Seabiscuit, An American Legend

Hillenbrand, Laura

Random House, 2001

p. 49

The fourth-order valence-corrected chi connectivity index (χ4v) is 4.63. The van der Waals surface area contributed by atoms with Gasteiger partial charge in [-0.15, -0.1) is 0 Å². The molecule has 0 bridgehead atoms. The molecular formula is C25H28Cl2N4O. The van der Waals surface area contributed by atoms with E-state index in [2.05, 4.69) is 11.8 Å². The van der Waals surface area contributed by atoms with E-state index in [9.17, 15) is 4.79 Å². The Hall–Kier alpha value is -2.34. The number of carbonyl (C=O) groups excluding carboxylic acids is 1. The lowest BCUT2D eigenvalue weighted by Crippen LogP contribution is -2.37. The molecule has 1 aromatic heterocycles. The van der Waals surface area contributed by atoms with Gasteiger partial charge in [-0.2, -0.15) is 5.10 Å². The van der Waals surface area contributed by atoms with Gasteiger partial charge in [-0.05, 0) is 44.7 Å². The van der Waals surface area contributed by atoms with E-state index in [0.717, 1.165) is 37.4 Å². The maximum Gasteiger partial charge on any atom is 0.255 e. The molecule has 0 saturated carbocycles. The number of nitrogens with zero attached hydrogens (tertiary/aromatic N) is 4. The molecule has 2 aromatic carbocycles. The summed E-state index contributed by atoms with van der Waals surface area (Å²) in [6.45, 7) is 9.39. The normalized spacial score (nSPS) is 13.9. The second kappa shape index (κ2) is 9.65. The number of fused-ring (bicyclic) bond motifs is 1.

“Red Pollard was sinking downward through his life with the pendulous motion of a leaf falling through still air. In the summer of 1936 he was twenty-six and in the twelfth year of a failing career as a jockey and part-time prizefighter. He was an elegant young man, tautly muscled, with a shock of supernaturally orange hair. Whenever he got near a mirror, he wetted down a comb and slicked the hair back like Tyrone Power, but it had a way of rearing up on him again. His face had a downward-sliding quality, as if his features were just beginning to melt. He was, statistically speaking, one of the worst riders anywhere. Lately, at least. Once, he had been one of the best, but those years were far behind him. He had no money and no home; he lived entirely on the road of the racing circuit, sleeping in empty stalls, carrying with him only a saddle, his rosary, and his books: pocket volumes of Shakespeare, Omar Khayyam’s Rubaiyat, a little copy of Robert Service’s Songs of the Sourdough, maybe some Emerson, whom he called ‘Old Waldo.’ The books were the closest things he had to furniture, and he lived in them the way other men live in easy chairs.”